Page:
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Ski Resort Life

Washington Microbrew

Travel Pacific

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FROM THE TOP OF MISSIONRIDGE, LOCAL MATT Dahlgreen looks westward at a reservoir of brooding clouds stacked against the peaks of Washington’s Cascade Crest. Right now, he surmises, the westside hills are enjoying “liquid skies and dripping snows. But here on the eastern slopes of the Cascades, only 50 air miles away, it’s—yawn—another sunny day. Dahlgreen asks,”Is this paradise or what?

Two college-age skiers exit Chair 2, the lift that serves the resort’s 6,700-foot summit, and they echo Dahlgreen’s sentiment in their own style: they lift their pallid faces to the yellow orb above and howl. Dahlgreen grins. “Two-o-sixers, he pronounces, pegging them to Seattle’s area code. “Probably haven’t seen sunshine in months.

Sunshine is, in fact, such a powerful magnet that 45 percent of this hill’s 97,000 annual visitors come from the Seattle environs. Trigger-happy, SAD-afflicted skiers pack up their Rocket Boxes, speed pastseveral “wet-side ski hills and make the two-and-a-half hour trip by cruising west on Interstate 90, then following the snaking course of Highway 97 across Blewett Pass to the town of Wenatchee.

But it’s not just the region’s yearly total of 300 blue-sky days that draws skiers from the gray zone. It’s also the snow. As the maritime air off the Pacific unloads moisture along the Cascade Crest, the air blowing down the eastern slopes becomes remarkably colder. That means Mission’s snow usually has more in common with Idaho powder than with Cascadian cement.

That’s one reason Mission Ridge is sometimes called a Cascadian Sun Valley. Aside from the weather,though, the comparison is a bit of a stretch. Mission boasts only two-thirds of the fabled Idaho resort’s terrain and vertical drop. More significantly, Mission lacks a web of high-speed quads (it’s only got four double chairlifts),is surrounded by no trendy log architecture (just a modest base lodge and a hut-styled midmountain lodge), and there’s nary a Schwarzenegger in sight (hordes of anonymous Microsoft, Starbucks and Boeing employees instead).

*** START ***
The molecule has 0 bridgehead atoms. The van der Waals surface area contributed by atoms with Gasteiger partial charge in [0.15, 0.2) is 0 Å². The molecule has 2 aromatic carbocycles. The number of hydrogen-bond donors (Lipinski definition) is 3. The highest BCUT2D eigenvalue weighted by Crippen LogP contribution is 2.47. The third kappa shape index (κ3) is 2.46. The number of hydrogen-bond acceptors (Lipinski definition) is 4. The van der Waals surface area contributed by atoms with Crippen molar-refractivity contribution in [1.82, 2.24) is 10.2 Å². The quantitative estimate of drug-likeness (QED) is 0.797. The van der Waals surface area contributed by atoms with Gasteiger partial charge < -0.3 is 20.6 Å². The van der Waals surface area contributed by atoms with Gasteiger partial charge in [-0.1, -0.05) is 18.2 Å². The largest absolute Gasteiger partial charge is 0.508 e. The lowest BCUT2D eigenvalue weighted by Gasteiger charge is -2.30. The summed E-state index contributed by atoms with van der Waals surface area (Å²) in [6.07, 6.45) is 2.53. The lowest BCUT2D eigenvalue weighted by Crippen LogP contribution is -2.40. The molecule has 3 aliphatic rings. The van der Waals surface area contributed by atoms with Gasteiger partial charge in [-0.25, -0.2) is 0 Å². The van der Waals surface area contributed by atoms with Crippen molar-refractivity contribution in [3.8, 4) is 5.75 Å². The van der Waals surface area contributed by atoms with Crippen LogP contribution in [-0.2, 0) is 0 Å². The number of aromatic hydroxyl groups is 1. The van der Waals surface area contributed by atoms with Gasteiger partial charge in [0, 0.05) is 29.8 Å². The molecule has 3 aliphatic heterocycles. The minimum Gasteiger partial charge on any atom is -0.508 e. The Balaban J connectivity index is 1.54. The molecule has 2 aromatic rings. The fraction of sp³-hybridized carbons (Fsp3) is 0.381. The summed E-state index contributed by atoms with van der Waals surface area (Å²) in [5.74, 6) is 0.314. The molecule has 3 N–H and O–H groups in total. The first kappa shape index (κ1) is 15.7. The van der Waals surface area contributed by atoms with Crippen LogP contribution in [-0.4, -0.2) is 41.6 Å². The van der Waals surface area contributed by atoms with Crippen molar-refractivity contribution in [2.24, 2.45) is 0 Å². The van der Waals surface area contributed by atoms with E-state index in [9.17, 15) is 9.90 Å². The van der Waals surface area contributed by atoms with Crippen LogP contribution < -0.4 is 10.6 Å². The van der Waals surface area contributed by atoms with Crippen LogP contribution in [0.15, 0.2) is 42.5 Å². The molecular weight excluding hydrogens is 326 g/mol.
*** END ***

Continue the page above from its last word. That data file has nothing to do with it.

The ski hill sits in a north-facing, horseshoe-shaped basin with Chairs 1 and 2 carrying visitors up the gut of the basin to an exposed ridge. From there, they can look northeast over the blue ribbon of the Columbia River and southwest over the white hulk of Mt. Rainier. Chairs 3 and 4 service the quieter trails and scenic glades of the basin’s flanks. All four chairs access a bountiful slice of intermediate terrain: long, snaking trails of undulating pitch. This is what families—the mainstay here—love about the hill. But local yokel Dahlgreen, a former Alta ski patroller, has little patience for such tranquility. He prefers the glades between the groomers. Or he hikes along Windy Ridge, the eastern boundary of the resort, and skis the ungroomed slopes that funnel back to the lifts. Or he poles north above the basalt cliffs of Bomber Bowl (candy for New Schoolers) to ski the powder stashes hidden among the glades of Central Park. “I’m amazed this place has entertained me for seven years, he marvels.

Regardless of ability level, skiers rarely gripe about the terrain at Mission Ridge—it’s the slow double chairs that create controversy. Many two-o-sixers write on their visitor-evaluation forms, “I’ll be back when you install some quads. Nonetheless, hundreds ofSeattleites buy season passes to Mission, and thousands more visit several weekends a year because of those chairs. They allow the hill to operate profitably with few skier visits and low ticket prices, keeping the mountain an uncrowded, affordable getaway for families who crave an escape rather than a scene.

“Quads may suit the megaresorts, but Mission is a microbrew experience, Dahlgreen says. “High-speed lifts would erode the quality and quaintness of our skiing. He believes the expense of the lifts themselves—plus the snowmaking that they would require—would inevitably spike prices and force the resort to attempt to double skieer visits. “With that kind of traffic, I wouldn’t be finding fresh powder in Central Park a week after the last storm, he says. “I’d be tailing my daughter to shield her from reckless shredders.

On this particular afternoon, though, Dahlgreen has no such problems. He savors the slow lift ride skyward, steeping in the scenery and enjoying the divine light bathing the mountain. It’s Sunday, yet only a few dozen skiers are visible on the sunny slopes below, each trailed by a flaming golden contrail. There’s a spiritual character to the scene and, smiling mischievously, Dahlgreen takes a moment to worship Mission Ridge as the Seattleites do—he lifts his face to the yellow orb and howls.